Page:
Around 80 Mt of CO2 is utilized annually for increased oil recovery, while 30 Mt of CO2 is used directly for food and beverage production as well as greenhouse yield-increasing. Around 20 commercial capture plants (> 100 000 Mt CO2 per year) are being planned with a focus on CO2 utilization, mostly in building aggregates, chemicals, and fuels.

In order to achieve carbon neutrality, an increasing number of commercial synthetic fuel initiatives intend to derive all or part of their CO2 from air or biogenic sources:

  • The Norsk-e fuel factory in Norway may be the first significant synthetic fuel manufacturing facility in the world. It will use electrolytic hydrogen with point-source and air-captured CO2 to create up to 25 million liters of sustainable aviation fuel by 2024 and up to 100 million liters by 2030.
  • Air-sourced synthetic fuel facilities are being developed in Canada, Chile, and the United States and could begin running as early as 2025, according to research being done by Lanzatech and HIF worldwide.
  • As part of the Green Fuels for Denmark project, it is being investigated in Denmark to obtain CO2 from a bio-fired power station for use in fuels. Portugal and Denmark are both investigating the use of CO2 at waste-to-energy facilities.

In order to further reduce the carbon footprint of concrete manufacturing, CO2 captured from cement plants can be carbonated into cementitious materials for building aggregates. With Heidelberg Cement, the mineral carbonation businesses Calix and Fortera are working on significant projects in the US, Germany, and Norway.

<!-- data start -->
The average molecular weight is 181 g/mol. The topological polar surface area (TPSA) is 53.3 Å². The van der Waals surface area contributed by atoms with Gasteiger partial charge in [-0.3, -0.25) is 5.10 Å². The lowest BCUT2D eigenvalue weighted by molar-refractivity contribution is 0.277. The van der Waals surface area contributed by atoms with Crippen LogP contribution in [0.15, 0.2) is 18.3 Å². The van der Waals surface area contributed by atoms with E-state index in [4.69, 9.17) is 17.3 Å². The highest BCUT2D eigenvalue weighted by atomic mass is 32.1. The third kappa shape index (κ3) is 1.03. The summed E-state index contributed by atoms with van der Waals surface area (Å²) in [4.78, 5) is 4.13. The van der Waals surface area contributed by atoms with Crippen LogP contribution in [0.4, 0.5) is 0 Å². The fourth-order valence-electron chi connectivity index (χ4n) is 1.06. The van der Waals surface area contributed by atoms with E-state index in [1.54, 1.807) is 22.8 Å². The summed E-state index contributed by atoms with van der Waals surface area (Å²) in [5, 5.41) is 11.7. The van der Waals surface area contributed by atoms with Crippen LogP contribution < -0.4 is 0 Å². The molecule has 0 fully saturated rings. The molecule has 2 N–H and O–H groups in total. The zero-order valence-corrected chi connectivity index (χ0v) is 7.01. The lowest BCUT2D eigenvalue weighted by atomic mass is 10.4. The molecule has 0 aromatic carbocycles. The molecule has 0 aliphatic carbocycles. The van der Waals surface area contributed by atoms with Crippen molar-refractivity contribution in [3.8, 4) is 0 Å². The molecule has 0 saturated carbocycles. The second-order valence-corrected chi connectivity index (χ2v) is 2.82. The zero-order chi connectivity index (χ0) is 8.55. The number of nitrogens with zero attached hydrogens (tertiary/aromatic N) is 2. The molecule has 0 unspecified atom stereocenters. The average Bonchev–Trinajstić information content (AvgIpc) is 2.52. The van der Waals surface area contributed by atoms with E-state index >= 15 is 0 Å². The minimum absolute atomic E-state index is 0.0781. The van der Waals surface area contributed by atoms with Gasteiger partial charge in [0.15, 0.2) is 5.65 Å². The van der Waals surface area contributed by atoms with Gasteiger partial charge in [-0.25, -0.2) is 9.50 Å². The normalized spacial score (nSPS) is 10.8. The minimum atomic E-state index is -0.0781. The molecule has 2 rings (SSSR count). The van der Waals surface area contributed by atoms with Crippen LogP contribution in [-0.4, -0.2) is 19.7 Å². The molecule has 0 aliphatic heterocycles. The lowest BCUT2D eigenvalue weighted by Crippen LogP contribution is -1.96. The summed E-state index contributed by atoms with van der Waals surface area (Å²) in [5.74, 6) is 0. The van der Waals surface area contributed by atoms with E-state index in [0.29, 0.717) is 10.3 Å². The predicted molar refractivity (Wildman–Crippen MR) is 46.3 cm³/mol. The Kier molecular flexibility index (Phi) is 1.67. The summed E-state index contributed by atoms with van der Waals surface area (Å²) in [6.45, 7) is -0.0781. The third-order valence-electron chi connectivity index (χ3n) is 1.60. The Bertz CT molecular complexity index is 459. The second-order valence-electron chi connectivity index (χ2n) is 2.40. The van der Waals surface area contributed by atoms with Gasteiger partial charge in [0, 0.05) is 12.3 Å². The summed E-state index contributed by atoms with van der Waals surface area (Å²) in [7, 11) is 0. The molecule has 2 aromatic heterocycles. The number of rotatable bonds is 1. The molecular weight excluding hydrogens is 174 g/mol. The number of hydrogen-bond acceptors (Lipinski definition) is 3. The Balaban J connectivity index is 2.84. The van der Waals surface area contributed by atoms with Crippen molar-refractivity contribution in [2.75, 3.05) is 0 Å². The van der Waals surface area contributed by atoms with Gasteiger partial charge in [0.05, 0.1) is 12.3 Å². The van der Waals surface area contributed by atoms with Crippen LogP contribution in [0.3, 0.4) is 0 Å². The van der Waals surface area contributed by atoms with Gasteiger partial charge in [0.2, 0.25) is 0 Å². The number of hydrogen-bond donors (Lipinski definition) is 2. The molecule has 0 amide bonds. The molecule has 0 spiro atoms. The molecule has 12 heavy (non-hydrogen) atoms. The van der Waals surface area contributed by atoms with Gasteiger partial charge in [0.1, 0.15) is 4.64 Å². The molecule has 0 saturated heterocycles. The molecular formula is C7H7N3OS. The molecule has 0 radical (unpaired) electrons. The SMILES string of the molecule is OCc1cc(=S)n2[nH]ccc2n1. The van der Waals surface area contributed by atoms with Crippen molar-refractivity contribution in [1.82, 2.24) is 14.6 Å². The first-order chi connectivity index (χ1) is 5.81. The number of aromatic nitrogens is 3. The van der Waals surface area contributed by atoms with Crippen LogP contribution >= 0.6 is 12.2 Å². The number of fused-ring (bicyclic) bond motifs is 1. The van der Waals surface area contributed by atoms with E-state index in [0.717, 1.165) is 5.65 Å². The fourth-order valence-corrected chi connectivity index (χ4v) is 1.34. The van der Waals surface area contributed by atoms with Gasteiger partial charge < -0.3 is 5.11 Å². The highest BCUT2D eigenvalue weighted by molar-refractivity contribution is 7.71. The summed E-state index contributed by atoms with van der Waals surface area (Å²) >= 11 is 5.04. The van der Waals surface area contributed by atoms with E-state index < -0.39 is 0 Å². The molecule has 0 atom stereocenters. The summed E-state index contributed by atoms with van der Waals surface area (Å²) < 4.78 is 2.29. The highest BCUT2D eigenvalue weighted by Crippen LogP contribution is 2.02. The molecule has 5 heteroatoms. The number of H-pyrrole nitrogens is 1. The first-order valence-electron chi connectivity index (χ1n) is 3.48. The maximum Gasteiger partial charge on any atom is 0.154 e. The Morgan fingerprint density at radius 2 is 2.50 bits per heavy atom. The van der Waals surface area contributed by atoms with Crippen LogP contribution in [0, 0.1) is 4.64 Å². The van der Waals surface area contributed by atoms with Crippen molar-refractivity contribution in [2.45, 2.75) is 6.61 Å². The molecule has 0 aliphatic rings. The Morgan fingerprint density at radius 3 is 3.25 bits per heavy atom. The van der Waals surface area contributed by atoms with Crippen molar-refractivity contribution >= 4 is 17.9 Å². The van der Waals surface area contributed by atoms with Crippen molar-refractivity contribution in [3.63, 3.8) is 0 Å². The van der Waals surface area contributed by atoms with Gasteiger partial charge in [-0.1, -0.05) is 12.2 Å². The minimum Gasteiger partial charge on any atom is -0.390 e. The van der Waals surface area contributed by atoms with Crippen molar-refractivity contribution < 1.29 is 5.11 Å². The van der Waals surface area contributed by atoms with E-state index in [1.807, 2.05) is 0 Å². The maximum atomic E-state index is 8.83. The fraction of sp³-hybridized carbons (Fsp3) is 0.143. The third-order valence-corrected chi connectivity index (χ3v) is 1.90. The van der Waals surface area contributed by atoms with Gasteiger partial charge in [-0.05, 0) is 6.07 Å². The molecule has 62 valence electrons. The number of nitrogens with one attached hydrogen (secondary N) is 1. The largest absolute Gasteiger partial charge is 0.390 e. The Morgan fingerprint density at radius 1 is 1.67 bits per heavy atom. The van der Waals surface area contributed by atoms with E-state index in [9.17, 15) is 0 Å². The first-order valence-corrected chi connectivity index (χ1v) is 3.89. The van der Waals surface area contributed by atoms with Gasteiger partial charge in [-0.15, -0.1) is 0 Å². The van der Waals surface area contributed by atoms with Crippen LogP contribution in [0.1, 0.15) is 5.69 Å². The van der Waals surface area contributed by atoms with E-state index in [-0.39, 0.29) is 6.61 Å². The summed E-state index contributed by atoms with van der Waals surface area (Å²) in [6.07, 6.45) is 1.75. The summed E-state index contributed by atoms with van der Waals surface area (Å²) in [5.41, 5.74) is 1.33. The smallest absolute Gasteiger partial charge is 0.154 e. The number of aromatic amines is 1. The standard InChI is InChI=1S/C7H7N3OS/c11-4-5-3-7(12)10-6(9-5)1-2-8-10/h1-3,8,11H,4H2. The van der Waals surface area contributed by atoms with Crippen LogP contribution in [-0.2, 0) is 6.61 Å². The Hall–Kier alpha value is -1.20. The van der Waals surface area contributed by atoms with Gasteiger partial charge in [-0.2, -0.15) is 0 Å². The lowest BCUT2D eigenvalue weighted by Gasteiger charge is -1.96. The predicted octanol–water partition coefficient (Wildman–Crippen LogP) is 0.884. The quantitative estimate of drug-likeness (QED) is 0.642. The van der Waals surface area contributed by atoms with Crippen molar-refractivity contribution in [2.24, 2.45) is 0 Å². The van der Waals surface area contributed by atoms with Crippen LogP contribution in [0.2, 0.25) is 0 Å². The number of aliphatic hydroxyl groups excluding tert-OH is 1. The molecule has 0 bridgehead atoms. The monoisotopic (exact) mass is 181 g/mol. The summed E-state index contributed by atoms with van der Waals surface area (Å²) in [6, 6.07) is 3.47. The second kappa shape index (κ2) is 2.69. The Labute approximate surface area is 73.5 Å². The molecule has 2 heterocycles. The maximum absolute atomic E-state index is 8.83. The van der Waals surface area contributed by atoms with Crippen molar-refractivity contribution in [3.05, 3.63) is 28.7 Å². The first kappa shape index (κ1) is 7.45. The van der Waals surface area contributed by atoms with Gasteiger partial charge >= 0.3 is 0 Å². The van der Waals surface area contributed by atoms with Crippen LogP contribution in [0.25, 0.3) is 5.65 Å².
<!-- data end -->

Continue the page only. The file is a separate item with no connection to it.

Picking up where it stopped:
Innovation Fueling CCS Development Across Globe to Battle Climate Crisis and Accelerating Adoption

Reducing the energy required to convert CO2 to fuels and chemicals through advanced conversion pathways including CO2 electrolysis and plasmolysis, as well as solar-based thermochemical conversion, is one of the top innovation objectives. Long-term tests of CO2-cured concrete in structural applications are also required in the building materials industry to prove its dependable performance.

Opportunities for smaller-scale CO2 utilization can also help demonstrate new CO2 capture techniques like membranes and direct air capture. These early trials can help to improve and lower the price of CCS and CO2 usage technologies and promote their deployment in the future.

Large-scale transportation infrastructure, such as pipelines and, in some locations, terminals, ships, and trucks, would need to be deployed in order to accommodate the significant usage of hydrogen and CO2 for conversion into fuels and chemicals.

Individual CO2-emitting businesses, especially small ones, would benefit from a shared or multi-user transport network because it offers economies of scale and gives access to hydrogen and CO2 sources that are not always close to where the need is. Combining CO2 transit for use in goods with geological storage could have further advantages, particularly as part of future CO2 hubs and clusters in regions with emission-intensive businesses.

Final Stand on This

A net zero CO2 emissions economy might involve funding R&D and demonstration for future uses of CO2, such as in the production of aviation fuels and chemicals. This should go hand in hand with research and development and demonstrations for CO2 capture from biomass and the atmosphere and low-carbon hydrogen production.

The development and use of these technologies can be sped up by support for international R&D and demonstration projects and knowledge transfer networks. Governments could also directly subsidize the development of technologies that have promising futures in terms of competitiveness, scalability, and CO2 emission reductions.